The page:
A rich collection of essays on reading, writing, and identity from our finest writer in English, V. S. Naipaul. Literary Occasions charts more than half a century of personal enquiry into the mysteries of written expression, and of fiction in particular.
Tom Wolfe’s much-discussed kaleidoscopic non-fiction novel chronicles the tale of novelist Ken Kesey and his band of Merry Pranksters. In the 1960s, Kesey led a group of psychedelic sympathizers around the country in a painted bus, presiding over LSD-induced “acid tests” all along the way.
Her name was Henrietta Lacks, but scientists know her as HeLa. She was a poor Southern tobacco farmer who worked the same land as her slave ancestors, yet her cells, taken without her knowledge, became one of the most important tools in medicine. The first “immortal” human cells grown in culture, they are still alive today, though she has been dead for more than sixty years.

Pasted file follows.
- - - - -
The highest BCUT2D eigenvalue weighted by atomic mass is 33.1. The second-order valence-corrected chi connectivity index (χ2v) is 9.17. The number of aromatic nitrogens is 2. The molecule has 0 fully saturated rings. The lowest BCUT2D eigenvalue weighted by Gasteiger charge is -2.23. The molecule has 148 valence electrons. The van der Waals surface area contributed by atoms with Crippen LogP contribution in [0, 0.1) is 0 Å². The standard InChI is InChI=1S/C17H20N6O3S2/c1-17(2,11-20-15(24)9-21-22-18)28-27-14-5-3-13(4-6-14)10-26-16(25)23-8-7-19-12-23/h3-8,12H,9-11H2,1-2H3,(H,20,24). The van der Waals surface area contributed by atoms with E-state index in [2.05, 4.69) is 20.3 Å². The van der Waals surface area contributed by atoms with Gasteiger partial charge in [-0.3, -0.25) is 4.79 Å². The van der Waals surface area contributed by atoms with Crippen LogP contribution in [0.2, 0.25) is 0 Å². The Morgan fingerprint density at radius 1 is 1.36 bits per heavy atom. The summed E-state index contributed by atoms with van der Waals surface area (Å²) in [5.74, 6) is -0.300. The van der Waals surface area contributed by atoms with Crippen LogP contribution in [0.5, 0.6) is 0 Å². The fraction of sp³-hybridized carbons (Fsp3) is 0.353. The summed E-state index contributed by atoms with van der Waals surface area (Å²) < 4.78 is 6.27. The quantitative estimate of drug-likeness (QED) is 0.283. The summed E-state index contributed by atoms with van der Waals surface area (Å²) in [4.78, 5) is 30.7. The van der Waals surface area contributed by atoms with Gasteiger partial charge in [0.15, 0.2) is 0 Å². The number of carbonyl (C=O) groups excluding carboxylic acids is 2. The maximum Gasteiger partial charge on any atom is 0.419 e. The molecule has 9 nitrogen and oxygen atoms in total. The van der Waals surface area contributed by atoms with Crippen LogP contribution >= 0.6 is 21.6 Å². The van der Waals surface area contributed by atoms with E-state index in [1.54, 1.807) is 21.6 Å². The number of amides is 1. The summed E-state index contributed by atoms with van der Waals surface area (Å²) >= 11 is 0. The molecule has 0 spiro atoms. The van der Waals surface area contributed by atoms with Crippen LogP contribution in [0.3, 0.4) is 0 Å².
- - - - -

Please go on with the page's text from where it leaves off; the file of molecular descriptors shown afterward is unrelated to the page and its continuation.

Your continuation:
What does it mean to be lonely? How do we live, if we’re not intimately engaged with another human being? How do we connect with other people? Does technology draw us closer together or trap us behind screens?
In this detailed, thoughtful, inspiring and dramatic book, recounting Levison Wood’s walk the length of the Nile, he will uncover the history of the Nile, yet through the people he meets and who will help him with his journey, he will come face-to-face with the great story of a modern Africa emerging out of the past.